If there is no conflict with the country club, I see no other reason not to form a catering company under XYZ and begin working whenever you can. 

post #3 of 8
Thread Starter 

Chefwriter, thats correct, I will not be able to cater full time. 

 

 I've thought about the ethical dilemma and while I haven't actually addressed it with the GM, he has been telling members to contact me for catering parties during our down months when we only o 2 or 3 parties a month...

 

 

Thanks for your response!

post #4 of 8

If it isn't already obvious from my original post, I'll state the obvious.  I would sit down with the GM and have a talk before he makes any more recommendations. i think there is ripe potential for misunderstanding here. The GM is telling members to ask you to cater during down months.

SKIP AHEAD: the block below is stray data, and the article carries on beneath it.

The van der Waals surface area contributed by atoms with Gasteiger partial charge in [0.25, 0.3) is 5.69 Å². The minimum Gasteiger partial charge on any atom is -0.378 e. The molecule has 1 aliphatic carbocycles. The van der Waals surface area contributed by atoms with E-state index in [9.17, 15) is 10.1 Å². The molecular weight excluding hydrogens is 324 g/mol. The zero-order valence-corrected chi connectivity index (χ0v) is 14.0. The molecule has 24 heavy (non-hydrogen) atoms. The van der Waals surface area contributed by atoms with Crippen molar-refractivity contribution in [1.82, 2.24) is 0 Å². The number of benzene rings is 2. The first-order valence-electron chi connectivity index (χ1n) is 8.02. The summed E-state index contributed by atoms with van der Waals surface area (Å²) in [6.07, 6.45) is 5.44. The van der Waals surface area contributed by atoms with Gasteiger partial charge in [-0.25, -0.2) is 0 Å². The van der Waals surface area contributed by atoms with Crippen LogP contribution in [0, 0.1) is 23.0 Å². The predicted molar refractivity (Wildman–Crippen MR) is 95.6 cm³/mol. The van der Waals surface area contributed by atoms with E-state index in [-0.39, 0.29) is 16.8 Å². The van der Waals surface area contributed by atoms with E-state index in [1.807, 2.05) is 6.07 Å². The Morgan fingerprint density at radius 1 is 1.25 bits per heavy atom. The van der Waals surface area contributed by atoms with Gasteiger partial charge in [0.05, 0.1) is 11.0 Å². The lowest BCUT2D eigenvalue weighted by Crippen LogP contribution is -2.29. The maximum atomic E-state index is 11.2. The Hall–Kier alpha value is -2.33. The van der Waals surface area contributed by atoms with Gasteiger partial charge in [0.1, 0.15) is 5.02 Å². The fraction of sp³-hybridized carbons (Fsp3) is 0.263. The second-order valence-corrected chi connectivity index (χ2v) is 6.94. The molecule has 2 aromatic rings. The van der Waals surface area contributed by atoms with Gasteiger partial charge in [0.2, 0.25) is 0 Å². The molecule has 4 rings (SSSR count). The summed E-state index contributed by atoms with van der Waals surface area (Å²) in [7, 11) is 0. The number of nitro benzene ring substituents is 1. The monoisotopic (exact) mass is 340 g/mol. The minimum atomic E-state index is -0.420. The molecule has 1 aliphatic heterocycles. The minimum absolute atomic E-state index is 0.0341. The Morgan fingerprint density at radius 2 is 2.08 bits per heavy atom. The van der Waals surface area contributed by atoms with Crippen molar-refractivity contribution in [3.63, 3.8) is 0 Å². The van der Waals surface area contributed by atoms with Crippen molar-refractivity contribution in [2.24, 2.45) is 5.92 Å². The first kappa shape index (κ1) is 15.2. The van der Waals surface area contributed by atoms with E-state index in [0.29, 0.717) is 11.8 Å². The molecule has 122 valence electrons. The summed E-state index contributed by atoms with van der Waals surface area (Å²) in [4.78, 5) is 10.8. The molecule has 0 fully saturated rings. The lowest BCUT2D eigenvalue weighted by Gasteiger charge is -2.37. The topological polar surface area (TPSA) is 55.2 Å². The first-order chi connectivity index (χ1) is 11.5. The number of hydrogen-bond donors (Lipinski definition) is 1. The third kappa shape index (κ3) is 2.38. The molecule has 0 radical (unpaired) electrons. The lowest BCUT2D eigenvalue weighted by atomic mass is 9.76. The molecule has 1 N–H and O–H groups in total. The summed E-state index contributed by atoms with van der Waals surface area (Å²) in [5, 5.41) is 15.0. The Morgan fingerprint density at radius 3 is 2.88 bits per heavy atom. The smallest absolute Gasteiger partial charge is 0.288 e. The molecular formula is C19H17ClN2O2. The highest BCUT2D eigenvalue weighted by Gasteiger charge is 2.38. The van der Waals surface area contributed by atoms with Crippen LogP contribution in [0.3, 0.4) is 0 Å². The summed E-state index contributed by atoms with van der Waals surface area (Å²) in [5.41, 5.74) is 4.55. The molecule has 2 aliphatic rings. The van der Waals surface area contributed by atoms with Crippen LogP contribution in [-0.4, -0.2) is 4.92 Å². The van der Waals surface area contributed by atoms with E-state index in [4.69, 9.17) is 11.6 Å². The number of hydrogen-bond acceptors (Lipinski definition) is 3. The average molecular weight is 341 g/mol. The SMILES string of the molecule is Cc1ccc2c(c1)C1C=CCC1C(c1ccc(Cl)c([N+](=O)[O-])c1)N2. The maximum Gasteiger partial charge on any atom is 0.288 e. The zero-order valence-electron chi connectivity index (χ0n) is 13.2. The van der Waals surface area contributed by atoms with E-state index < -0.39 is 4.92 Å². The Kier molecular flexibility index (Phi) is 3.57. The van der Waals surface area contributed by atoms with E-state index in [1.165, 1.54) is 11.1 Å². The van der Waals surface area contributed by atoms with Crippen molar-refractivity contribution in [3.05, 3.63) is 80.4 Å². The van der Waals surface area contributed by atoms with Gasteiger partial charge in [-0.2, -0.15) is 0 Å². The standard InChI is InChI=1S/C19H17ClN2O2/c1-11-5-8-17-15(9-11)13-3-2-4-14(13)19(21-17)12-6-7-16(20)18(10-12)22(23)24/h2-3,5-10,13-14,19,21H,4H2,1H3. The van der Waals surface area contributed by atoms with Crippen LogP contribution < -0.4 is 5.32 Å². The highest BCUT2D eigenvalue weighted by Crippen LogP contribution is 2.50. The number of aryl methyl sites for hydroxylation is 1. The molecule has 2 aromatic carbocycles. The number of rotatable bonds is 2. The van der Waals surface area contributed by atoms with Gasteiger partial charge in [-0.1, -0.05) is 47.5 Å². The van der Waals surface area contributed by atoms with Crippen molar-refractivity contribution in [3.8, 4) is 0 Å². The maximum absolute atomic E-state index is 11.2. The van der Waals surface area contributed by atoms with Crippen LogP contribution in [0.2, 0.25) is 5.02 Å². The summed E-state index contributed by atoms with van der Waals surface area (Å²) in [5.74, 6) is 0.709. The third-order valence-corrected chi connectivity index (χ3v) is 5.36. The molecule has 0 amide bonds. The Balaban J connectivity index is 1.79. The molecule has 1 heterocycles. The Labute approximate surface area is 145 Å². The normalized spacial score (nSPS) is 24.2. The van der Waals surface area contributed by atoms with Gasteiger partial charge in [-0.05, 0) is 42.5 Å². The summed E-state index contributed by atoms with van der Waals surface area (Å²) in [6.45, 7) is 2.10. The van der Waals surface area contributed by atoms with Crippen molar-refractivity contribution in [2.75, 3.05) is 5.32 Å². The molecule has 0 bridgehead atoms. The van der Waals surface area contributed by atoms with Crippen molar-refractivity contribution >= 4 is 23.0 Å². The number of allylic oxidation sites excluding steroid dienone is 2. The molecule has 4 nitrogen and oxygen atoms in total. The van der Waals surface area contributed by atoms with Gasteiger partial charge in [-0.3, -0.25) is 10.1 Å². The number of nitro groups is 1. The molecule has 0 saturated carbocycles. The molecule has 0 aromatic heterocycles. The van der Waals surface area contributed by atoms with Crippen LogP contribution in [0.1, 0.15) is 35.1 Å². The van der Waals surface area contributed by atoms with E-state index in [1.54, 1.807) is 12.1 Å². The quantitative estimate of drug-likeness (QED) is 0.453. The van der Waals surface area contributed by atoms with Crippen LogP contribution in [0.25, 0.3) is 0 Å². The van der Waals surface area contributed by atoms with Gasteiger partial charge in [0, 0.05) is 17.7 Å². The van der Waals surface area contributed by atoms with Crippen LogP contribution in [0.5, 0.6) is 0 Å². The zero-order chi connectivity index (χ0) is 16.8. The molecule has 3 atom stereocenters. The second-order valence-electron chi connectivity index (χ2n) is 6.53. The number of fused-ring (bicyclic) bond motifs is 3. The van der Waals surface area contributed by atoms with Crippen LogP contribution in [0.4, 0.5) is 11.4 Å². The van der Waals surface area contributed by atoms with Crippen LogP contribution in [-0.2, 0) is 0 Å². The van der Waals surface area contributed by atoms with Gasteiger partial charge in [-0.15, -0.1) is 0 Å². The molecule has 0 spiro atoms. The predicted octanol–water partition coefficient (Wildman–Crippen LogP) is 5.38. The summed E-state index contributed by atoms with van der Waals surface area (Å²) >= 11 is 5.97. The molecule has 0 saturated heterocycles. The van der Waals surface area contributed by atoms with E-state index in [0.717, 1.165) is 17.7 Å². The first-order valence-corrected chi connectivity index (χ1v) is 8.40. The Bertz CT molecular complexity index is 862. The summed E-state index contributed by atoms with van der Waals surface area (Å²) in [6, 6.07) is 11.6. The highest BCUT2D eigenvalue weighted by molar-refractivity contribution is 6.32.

After you cater an event,  you will be saying "But I thought it was obvious you would let me use the kitchen for these catering jobs." He will be saying "Obviously you kick a percentage back to the club'.   Of course there are other points to misunderstand between the two of you but you get the idea. 

Having worked in a several private clubs, I know not all club members understand how things work behind the scenes. Are some of them thinking you will be catering their event as part of your job? Is it clear this is "extra" and they will pay you, not the club? And what does the GM say to the member while recommending you that may lead to misunderstanding between you and the member? "But the GM said...."